Ezra Chiloba has had enough time to settle down since his return to public office on appointment as the director-general of the Communications Authority of Kenya (CA).
A fortnight should have been enough for him to complete the all-important priorities for anyone taking charge of a cash-rich State institution.
He will have learnt to navigate his way around the labyrinth, picked out new furniture for the corner office, secured keys to the executive loo, taken possession of a brand new fuel-guzzling limousine, familiarised himself with the chauffeurs, bodyguards, aides and other flunkies that come with the territory and generally let all the staff know that there’s a new sheriff in town.
With the crucial preliminaries dispensed with, the new head honcho at the CA can start giving thought to what he actually intends to do with the job. He can start by looking back to his acrimonious departure almost three years ago as chief executive of another strategic agency, the Independent Electoral and Boundaries Commission (IEBC).
Mr Chiloba was rudely hounded out of office after a lengthy power-struggle with the chairman, Mr Wafula Chebukati.
The conflict had everything to do with personality differences but also corporate governance issues, where Mr Chebukati and other commissioners had usurped executive functions from the CEO and the heads of the various directorates and departments.
This, by the way, is something the IEBC will still have to resolve once a new CEO is appointed as the office has been vacant since Mr Chiloba’s exit in 2018. No self-respecting manager would want to take a job where non-executive commissioners take charge of day-to-day tasks.
Anyway, this is about Mr Chiloba and his new job at the CA, not about the IEBC. He would do well to recall, however, that his exit at the electoral management body came amidst perceptions that he was a government stooge alongside some three commissioners who quit in solidarity with him.
It is, therefore, logical that an analysis on the new appointment could hardly overlook the fact the IEBC commissioners who were in Mr Chiloba’s corner were, on resigning in 2018, soon after compensated, or rewarded, with diplomatic postings.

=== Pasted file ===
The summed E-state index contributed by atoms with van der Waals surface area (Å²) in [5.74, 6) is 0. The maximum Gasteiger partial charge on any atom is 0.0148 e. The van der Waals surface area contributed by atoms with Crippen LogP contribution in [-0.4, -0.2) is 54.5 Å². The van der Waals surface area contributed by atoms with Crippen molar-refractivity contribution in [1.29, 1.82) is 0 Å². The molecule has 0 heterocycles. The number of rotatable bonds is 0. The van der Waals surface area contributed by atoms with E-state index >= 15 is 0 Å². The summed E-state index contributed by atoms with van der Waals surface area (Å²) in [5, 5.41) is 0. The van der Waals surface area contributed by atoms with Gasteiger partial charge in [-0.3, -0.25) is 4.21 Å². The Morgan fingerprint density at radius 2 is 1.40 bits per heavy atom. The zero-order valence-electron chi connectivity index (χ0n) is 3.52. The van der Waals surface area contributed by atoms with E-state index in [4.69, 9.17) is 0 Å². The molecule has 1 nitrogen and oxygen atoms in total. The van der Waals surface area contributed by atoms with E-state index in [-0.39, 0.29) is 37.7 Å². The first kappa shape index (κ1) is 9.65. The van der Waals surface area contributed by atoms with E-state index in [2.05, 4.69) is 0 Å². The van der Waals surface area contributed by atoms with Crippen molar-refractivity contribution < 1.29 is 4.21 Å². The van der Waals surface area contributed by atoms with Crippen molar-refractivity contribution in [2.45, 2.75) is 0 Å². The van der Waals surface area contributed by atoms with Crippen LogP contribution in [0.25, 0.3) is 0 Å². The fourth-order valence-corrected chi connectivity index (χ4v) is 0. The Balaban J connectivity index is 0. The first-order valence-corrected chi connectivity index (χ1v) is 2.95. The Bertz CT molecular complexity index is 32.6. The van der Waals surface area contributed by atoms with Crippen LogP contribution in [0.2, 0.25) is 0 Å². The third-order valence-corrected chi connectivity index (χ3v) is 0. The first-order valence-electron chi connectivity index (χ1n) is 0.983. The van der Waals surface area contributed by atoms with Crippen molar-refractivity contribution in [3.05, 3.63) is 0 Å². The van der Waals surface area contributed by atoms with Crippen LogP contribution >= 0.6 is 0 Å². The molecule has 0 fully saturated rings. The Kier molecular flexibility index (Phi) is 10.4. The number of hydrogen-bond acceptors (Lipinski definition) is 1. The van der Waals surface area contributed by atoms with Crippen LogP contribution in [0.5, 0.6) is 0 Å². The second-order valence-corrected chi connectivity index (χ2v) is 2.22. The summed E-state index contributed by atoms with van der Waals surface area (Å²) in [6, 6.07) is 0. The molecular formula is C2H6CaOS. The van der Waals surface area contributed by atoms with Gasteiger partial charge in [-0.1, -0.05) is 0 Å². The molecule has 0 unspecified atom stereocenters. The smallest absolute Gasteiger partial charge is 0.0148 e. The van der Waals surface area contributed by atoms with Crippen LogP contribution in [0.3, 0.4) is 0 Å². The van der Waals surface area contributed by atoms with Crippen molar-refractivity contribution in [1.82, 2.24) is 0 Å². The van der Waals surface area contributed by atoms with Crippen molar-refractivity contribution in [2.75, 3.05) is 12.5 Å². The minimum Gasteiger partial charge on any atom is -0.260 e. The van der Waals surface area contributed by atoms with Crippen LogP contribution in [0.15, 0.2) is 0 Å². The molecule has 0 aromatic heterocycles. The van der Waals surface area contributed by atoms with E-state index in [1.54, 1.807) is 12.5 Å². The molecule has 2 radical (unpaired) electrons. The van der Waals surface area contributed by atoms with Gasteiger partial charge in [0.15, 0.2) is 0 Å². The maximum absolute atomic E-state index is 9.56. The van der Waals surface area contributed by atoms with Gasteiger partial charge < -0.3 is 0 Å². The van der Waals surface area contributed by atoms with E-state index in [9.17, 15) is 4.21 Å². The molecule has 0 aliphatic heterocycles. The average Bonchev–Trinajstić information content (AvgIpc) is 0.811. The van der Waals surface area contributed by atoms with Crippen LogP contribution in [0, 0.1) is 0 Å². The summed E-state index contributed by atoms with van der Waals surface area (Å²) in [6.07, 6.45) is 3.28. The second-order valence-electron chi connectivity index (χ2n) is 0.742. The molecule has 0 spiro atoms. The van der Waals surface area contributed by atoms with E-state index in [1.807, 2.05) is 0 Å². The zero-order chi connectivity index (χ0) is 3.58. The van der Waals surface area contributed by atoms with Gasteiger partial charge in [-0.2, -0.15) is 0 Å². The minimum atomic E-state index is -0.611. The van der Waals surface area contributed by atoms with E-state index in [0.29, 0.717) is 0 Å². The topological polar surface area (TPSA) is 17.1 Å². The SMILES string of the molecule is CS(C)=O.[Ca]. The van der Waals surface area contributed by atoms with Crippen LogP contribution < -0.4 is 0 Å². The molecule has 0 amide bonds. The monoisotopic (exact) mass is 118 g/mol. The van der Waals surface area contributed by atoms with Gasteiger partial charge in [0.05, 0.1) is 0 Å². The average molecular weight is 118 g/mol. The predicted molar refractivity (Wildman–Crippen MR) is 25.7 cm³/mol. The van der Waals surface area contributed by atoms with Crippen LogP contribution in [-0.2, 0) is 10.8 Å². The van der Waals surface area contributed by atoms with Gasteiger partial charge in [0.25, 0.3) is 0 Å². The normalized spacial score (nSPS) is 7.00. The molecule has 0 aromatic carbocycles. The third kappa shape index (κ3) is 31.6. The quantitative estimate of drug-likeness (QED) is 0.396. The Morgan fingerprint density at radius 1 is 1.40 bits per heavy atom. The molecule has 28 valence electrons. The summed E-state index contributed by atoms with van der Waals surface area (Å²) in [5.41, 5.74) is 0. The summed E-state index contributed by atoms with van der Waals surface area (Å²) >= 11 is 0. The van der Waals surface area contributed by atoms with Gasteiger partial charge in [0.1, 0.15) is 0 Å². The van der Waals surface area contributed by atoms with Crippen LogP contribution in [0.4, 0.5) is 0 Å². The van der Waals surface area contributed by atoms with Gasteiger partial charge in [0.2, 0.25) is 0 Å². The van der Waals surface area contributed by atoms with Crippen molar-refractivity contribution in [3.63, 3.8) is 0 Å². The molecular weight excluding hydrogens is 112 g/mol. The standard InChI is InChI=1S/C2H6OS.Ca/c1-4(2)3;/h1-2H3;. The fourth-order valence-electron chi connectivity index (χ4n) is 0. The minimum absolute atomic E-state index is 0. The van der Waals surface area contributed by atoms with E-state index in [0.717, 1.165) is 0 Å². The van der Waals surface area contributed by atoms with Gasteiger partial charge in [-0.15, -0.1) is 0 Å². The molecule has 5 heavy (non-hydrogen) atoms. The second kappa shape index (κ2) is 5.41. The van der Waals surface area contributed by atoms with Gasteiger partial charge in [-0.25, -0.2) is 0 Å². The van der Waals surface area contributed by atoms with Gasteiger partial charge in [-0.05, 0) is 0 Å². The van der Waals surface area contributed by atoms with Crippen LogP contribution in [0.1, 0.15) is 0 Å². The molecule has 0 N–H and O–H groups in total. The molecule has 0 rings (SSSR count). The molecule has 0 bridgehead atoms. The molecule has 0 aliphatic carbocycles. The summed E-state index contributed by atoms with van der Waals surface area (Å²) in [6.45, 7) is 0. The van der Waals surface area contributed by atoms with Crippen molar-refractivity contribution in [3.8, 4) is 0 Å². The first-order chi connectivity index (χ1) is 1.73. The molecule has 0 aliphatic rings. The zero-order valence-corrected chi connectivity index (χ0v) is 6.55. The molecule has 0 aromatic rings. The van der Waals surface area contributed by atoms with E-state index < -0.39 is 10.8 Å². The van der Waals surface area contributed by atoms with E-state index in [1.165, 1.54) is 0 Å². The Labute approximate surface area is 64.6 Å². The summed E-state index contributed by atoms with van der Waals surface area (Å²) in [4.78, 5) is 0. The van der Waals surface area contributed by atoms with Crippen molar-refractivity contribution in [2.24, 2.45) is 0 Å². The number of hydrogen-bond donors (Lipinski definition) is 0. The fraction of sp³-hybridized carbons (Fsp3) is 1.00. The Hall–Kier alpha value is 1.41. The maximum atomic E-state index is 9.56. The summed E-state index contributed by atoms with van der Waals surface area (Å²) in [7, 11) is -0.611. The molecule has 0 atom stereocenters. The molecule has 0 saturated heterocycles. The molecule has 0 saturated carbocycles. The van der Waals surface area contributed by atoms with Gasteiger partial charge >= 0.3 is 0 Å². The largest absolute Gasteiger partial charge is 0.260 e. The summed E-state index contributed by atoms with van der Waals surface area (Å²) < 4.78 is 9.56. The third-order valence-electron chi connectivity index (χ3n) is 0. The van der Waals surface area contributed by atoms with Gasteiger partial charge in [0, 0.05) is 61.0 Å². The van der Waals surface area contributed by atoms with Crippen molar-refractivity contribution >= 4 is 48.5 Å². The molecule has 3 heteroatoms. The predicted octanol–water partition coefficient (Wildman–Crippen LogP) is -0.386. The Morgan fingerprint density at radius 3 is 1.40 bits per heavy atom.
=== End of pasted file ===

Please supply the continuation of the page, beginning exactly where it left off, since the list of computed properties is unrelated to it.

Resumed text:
It has also been noted that Mr Chiloba is only the latest in a line-up of former IEBC officials now holding offices that could be critical to the electoral process as the 2022 General Election looms. Mr Chiloba and Mr Chebukati were hardly on speaking terms as the former high-tailed it out of the IEBC. Now he heads an office that will be critical to the IEBC obtaining and securing vital data transmission systems.
Revenge or bad blood
When approached by his former boss, Mr Chiloba cannot afford to act in any way that might be seen as driven by revenge or bad blood. He must also do everything he can in his new job to dispel perceptions from his previous assignment that he was pro-government or susceptible to political pressure.
What Mr Chiloba must realise is that the CA job demands the highest degree of independence and strict political neutrality. This is not only in relation to frequencies, airwaves, data transmission and other complex thingummies that might be needed for the elections, but also to the entire electronic communications infrastructure.
Mr Chiloba inherits a job that all too often has willingly succumbed to state capture. It’s the hallmark of dictatorships, particularly during election periods, to place curbs on freedom of media and freedom of expression by shutting down television and radio broadcasts, blocking internet traffic and social media platforms and pulling the plug on telephone communications.
The CA has regularly sent worrying signals by seeming to be acting as a tool of government in this regard, or even on its own volition abusing its authority by taking punitive action against broadcast media outlets without even the pretence of fair hearings.
It will be recalled that, in the midst of the 2007-2008 post-election violence and the disputed 2017 presidential elections, the government unconstitutionally blocked live TV broadcasts, going around the established media regulatory framework by purporting to employ national security laws.
To his credit, Mr Chiloba’s predecessor, Francis Wangusi, in 2018 defied orders to yank off the air TV stations, which ignored the dictatorial and illegal orders to halt live broadcasts of opposition leader Raila Odinga’s mock swearing-in as the “People’s President”.
What will Mr Chiloba do if the government orders an illegal communications blackout targeting the neo-opposition headed by Deputy President William Ruto? That is the question he must now answer to demonstrate that he can stand firm and independent.
[email protected] @MachariaGaitho